Written by Steve Mosby — The sixth book from Mosby, Black Flowers came out last year and hit the longlist for the Theakstons Crime Novel of the Year. It’s gained an excellent reputation amongst readers who enjoy something darker and scarier in their crime fiction mix. This is not a story about a girl who disappears – it’s the story of a little girl who comes back…
Opening with the appearance of a small girl holding a black flower on a seafront, this story instantly has you hooked. Full of psychological impact, it burrows into your mind from the first page, and comfortably sets up camp in its dark recesses until the last page.
Neil Dawson always wanted to be a writer like his father. Neil has a pregnant girlfriend, and a job he doesn’t want to do for the rest of his life. He begins writing a short story, and it becomes apparent that the main theme is veering towards his trepidation about fatherhood. When said father commits suicide, Neil sets about retracing his life to find answers as to why his father killed himself. Then his girlfriend is abducted, and Neil is thrust into the world of The Black Flower, a seemingly ordinary piece of fiction which Neil soon realises seems to mirror real life events.
Another thread of the story deals with Hannah Price, who joined the police following in her father’s footsteps. Finding evidence of something from her own father’s past sets up a heart-stopping, emotional ride in which the lines between fact and fiction are blurred. Her story intertwines with Neil’s as she uncovers the truth behind the dark secret her father carried for years.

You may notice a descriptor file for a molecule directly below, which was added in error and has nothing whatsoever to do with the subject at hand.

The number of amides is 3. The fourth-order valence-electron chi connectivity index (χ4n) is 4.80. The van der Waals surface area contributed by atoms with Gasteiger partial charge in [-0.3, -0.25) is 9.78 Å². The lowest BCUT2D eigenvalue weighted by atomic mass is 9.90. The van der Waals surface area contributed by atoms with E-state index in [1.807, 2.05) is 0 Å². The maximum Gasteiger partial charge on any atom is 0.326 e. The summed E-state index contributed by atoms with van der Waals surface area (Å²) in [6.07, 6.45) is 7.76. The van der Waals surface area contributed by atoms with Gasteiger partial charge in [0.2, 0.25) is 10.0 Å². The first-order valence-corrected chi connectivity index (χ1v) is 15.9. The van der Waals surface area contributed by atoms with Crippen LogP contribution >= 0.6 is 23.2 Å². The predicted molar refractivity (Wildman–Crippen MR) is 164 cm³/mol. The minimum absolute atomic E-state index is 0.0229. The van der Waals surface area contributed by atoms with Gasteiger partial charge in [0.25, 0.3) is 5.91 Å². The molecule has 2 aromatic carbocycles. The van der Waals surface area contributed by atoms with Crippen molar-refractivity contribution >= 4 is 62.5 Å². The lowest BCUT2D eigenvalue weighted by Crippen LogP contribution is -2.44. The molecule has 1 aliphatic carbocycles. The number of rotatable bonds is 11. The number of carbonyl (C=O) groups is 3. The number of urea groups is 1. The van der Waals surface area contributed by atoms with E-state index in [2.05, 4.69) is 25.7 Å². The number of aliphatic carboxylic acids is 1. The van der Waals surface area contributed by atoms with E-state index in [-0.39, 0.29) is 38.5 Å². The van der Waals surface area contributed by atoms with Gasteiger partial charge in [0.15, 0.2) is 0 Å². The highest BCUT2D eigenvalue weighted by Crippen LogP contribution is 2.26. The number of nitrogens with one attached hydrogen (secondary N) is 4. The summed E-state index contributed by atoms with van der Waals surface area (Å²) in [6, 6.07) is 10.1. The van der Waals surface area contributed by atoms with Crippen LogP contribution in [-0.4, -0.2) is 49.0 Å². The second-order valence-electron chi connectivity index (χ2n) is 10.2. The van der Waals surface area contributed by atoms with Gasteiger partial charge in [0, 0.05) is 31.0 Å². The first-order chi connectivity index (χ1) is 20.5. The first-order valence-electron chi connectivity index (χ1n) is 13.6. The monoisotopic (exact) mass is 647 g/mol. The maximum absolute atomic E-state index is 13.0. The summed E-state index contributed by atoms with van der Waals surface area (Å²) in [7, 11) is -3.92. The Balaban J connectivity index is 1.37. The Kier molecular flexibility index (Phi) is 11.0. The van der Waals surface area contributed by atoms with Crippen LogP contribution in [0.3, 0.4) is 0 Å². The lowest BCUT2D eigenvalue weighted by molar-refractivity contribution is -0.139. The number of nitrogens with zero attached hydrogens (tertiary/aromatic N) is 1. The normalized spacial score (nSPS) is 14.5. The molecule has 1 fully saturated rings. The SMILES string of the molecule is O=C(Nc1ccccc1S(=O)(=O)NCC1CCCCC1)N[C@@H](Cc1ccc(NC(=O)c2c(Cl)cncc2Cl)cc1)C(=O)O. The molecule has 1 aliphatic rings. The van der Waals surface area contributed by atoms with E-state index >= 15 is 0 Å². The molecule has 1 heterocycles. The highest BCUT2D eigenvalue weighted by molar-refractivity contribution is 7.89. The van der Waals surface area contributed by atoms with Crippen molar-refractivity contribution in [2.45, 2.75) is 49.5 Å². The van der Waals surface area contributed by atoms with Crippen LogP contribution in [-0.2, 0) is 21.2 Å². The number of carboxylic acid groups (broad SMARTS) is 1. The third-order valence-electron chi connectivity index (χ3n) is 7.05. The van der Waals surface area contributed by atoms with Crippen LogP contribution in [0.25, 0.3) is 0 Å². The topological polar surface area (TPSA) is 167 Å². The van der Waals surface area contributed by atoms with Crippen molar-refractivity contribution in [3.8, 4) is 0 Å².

Mosby’s writing sets the bar high for crime fiction, guiding the reader to images both beautiful and horrific via imaginative prose. He turns seemingly ordinary settings into much more, going beneath the surface and exploring surroundings in a way some modern writers do not. Neil’s character is well drawn and it’s impossible not to empathise with him and the supporting characters while the plot twists and turns. Black Flowers was my favourite book of 2011.
Whilst it is perhaps easy to describe Black Flowers as a book within a book, with passages from the novel Neil finds in his father’s affects being referred to throughout, it is much more than this. I particularly enjoyed the exploration of the relationships both the main characters had with there fathers. While not quite as gory as his past books, this novel is nonetheless remarkable for its dark imagery, and one of the most macabre and horrifying reveals I’ve read in crime fiction. It is a dark psychological thriller, incorporating crime and horror elements, creating a novel which is hard to fit into any one genre other than excellent.
CFL Rating: 5 Stars